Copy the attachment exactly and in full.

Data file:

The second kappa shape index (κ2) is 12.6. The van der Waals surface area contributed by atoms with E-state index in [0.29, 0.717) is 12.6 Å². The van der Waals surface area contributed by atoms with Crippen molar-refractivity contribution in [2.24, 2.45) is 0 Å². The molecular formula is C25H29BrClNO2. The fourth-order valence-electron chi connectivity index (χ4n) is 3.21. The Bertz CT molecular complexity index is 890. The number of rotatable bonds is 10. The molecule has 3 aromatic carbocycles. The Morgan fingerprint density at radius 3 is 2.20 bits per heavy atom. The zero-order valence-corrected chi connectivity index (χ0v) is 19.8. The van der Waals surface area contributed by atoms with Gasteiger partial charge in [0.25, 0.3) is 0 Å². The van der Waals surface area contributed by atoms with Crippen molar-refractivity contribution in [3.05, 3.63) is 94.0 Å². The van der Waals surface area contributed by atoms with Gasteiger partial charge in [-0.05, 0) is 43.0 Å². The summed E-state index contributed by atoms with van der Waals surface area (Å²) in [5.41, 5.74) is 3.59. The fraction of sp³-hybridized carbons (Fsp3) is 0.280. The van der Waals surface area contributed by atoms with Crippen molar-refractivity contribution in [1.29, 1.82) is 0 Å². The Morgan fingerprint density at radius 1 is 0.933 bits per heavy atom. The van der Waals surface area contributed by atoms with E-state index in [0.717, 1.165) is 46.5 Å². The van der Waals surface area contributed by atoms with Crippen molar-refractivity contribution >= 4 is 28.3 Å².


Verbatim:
The second kappa shape index (κ2) is 12.6. The van der Waals surface area contributed by atoms with E-state index in [0.29, 0.717) is 12.6 Å². The van der Waals surface area contributed by atoms with Crippen molar-refractivity contribution in [2.24, 2.45) is 0 Å². The molecular formula is C25H29BrClNO2. The fourth-order valence-electron chi connectivity index (χ4n) is 3.21. The Bertz CT molecular complexity index is 890. The number of rotatable bonds is 10. The molecule has 3 aromatic carbocycles. The Morgan fingerprint density at radius 3 is 2.20 bits per heavy atom. The zero-order valence-corrected chi connectivity index (χ0v) is 19.8. The van der Waals surface area contributed by atoms with Gasteiger partial charge in [0.25, 0.3) is 0 Å². The van der Waals surface area contributed by atoms with Crippen molar-refractivity contribution in [3.05, 3.63) is 94.0 Å². The van der Waals surface area contributed by atoms with Gasteiger partial charge in [-0.05, 0) is 43.0 Å². The summed E-state index contributed by atoms with van der Waals surface area (Å²) in [5.41, 5.74) is 3.59. The fraction of sp³-hybridized carbons (Fsp3) is 0.280. The van der Waals surface area contributed by atoms with Crippen molar-refractivity contribution in [1.29, 1.82) is 0 Å². The Morgan fingerprint density at radius 1 is 0.933 bits per heavy atom. The van der Waals surface area contributed by atoms with E-state index in [0.717, 1.165) is 46.5 Å². The van der Waals surface area contributed by atoms with Crippen molar-refractivity contribution >= 4 is 28.3 Å².